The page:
And knowing God means living your life according to his Word: his commandments, his values, and his ways.
And perhaps there is nothing more radical (and more scorn-garnering) than working to succeed in God’s Kingdom, but not in this world:
To hope and work for things unseen, yet believed in.
To find joy and fulfillment in a work well-accomplished — rather than a work well-applauded.
To adhere to ancient principles of good conduct in the midst of today’s ultramodern and spiritually-bankrupt culture.
And to aspire to greatness, not by seeking positions of influence and power, but by becoming the lowest — serving God by serving all.
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The above might have made you confused, my friend. After all, if you look around you, there are many Christian leaders who have sought success and power just like anyone would — and except maybe for their add-ons of so-called “Biblical principles,” the methods they have used to achieve these things do not differ much from the rest.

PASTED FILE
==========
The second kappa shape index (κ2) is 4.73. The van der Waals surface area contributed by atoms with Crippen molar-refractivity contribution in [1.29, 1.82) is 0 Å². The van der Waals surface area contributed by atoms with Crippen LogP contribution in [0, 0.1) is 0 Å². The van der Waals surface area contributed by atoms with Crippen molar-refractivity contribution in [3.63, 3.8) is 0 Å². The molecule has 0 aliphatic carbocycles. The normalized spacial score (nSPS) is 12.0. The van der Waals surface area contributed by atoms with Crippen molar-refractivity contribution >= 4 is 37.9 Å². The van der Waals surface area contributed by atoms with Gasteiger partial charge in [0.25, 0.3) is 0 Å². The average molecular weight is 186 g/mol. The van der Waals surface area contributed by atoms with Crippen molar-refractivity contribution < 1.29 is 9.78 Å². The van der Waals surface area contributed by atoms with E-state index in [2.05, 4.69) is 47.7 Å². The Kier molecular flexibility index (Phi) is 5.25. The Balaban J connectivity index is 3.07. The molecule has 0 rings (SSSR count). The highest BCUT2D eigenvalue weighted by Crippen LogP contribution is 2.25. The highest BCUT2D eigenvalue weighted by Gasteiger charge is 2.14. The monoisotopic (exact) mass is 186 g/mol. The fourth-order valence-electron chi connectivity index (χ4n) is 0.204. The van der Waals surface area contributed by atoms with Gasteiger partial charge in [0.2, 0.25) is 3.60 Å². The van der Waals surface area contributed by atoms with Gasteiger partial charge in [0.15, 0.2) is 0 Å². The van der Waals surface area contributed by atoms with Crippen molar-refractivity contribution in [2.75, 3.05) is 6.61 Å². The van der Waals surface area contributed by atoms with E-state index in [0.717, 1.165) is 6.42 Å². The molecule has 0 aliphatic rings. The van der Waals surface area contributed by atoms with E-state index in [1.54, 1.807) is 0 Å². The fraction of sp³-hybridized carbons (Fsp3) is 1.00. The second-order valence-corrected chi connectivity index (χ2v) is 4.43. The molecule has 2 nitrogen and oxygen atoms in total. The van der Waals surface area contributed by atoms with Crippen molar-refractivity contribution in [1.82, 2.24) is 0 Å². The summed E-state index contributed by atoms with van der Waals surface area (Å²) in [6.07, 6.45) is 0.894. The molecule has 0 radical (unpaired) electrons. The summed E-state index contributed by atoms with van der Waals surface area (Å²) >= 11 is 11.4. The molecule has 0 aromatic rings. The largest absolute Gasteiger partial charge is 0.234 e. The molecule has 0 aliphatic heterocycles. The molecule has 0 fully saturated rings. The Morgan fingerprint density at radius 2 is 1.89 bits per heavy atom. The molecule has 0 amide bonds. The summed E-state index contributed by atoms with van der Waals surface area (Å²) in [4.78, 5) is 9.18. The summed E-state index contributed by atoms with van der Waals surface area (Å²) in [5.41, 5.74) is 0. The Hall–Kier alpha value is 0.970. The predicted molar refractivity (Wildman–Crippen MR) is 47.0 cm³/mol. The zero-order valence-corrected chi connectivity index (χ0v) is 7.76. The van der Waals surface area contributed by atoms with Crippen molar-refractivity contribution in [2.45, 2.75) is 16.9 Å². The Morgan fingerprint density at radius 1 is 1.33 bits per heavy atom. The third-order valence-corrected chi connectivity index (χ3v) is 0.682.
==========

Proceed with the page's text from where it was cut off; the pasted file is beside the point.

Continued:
Well, I don’t have yet the authority and knowledge to call them out, if they are really in error, but let me show you something, my friend. Jesus Christ, our Lord and Savior, and the one we are supposed to follow, exemplified the type of leadership that he wants for his disciples, and that is servant leadership.
Jesus summoned [his disciples], and said to them, “You know that they who are recognized as rulers over the nations lord it over them, and their great ones exercise authority over them. But it shall not be so among you, but whoever wants to become great among you shall be your servant. Whoever of you wants to become first among you, shall be bondservant of all. For the Son of Man also came not to be served, but to serve, and to give his life as a ransom for many.” — Mark 10:42-45 WEB